Medical Groups Call for Vaccine Requirements for Health Care Workers
Vaccination “is the logical fulfillment of the ethical commitment of all health care workers,” nearly 60 organizations said in a joint statement.
Medical groups call for mandatory vaccination of U.S. health care workers.
A nurse prepared treatment for a coronavirus patient at a hospital in Mountain Home, Ark., earlier this month. A wide array of medical professional associations signed a statement calling for vaccination to be mandatory for health care workers.Credit…Erin Schaff/The New York Times
By Emily Anthes
July 26, 2021, 12:13 p.m. ET
A group of nearly 60 major medical organizations, including the American Medical Association and the American Nurses Association, called on Monday for mandatory vaccination of health care workers. As the highly contagious Delta variant drives a new surge of coronavirus cases, vaccination is an ethical obligation for health care workers, the groups said in a joint statement.
“Due to the recent Covid-19 surge and the availability of safe and effective vaccines, our health care organizations and societies advocate that all health care and long-term care employers require their workers to receive the Covid-19 vaccine,” the statement said. “This is the logical fulfillment of the ethical commitment of all health care workers to put patients as well as residents of long-term care facilities first and take all steps necessary to ensure their health and well-being.”
The statement was signed by a wide array of professional associations, including those representing doctors, nurses, pharmacists and infectious disease experts.
In recent weeks, more hospitals and health care systems have announced that they would begin requiring all employees to be vaccinated against the coronavirus. The U.S. Equal Employment Opportunity Commission has said that the mandates are legal, and many hospitals already require employees to get flu shots.
“Health care organizations rarely agree on anything, but this is one thing where they are speaking with one voice and unanimity,” said Dr. Ezekiel Emanuel, an oncologist and bioethicist at the University of Pennsylvania, who organized the joint statement. “I think that attests to the wide recognition that this is the right thing to do for this country.”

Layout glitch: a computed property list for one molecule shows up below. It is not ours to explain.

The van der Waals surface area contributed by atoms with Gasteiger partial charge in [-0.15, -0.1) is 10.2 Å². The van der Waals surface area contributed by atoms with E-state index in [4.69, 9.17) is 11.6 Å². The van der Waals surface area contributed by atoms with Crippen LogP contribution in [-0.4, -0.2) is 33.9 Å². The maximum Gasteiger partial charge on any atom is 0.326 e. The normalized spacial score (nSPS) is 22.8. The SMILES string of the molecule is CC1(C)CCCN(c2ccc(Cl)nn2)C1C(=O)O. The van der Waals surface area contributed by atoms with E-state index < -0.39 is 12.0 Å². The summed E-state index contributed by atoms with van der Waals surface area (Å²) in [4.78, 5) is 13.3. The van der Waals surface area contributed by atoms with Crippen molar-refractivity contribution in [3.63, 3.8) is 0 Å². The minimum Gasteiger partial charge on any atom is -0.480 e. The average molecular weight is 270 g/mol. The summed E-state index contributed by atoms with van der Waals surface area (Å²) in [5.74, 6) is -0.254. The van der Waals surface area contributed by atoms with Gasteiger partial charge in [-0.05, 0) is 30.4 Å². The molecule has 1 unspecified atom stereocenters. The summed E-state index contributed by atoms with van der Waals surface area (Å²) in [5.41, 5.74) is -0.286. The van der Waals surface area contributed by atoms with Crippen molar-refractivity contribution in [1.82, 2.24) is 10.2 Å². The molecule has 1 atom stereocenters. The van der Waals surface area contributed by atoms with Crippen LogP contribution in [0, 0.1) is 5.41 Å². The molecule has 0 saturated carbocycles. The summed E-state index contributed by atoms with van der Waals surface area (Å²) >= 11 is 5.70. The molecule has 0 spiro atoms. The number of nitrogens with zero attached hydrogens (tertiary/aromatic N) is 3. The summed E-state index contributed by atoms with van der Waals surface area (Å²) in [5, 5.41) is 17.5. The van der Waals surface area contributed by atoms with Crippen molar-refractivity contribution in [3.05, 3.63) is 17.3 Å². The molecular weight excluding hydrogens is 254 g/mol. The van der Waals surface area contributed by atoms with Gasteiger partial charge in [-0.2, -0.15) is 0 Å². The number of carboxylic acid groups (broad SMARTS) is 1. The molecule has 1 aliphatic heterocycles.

Although many health care workers have been eligible for vaccination since December, when the first shots were authorized, a significant number remain unvaccinated. In New York, for instance, roughly 1 in 4 hospital workers have not yet been vaccinated, according to state data. Nationwide, just 58.7 percent of nursing home employees have been fully vaccinated, according to the Centers for Disease Control and Prevention.
Some health care workers have pushed back against vaccine requirements. A small group of employees sued Houston Methodist Hospital over its mandate. The suit was dismissed last month, and more than 150 workers at the hospital were fired or resigned over their refusal to be vaccinated.
Some employers have been reluctant to require the vaccines, which currently have an emergency use authorization, until they receive full approval from the Food and Drug Administration. That approval is expected, but could be months away.
Dr. Emanuel said that some hospitals and health care organizations were using the lack of full approval as an excuse to push off vaccine mandates. The joint statement noted that the Covid-19 vaccines have proven to be both safe and effective.
“With more than 300 million doses administered in the United States and nearly 4 billion doses administered worldwide, we know the vaccines are safe and highly effective at preventing severe illness and death from Covid-19,” Dr. Susan R. Bailey, the immediate past president of the A.M.A., said in a statement.
The joint statement said that exceptions could be made for the small subset of employees who are unable to be vaccinated for medical reasons.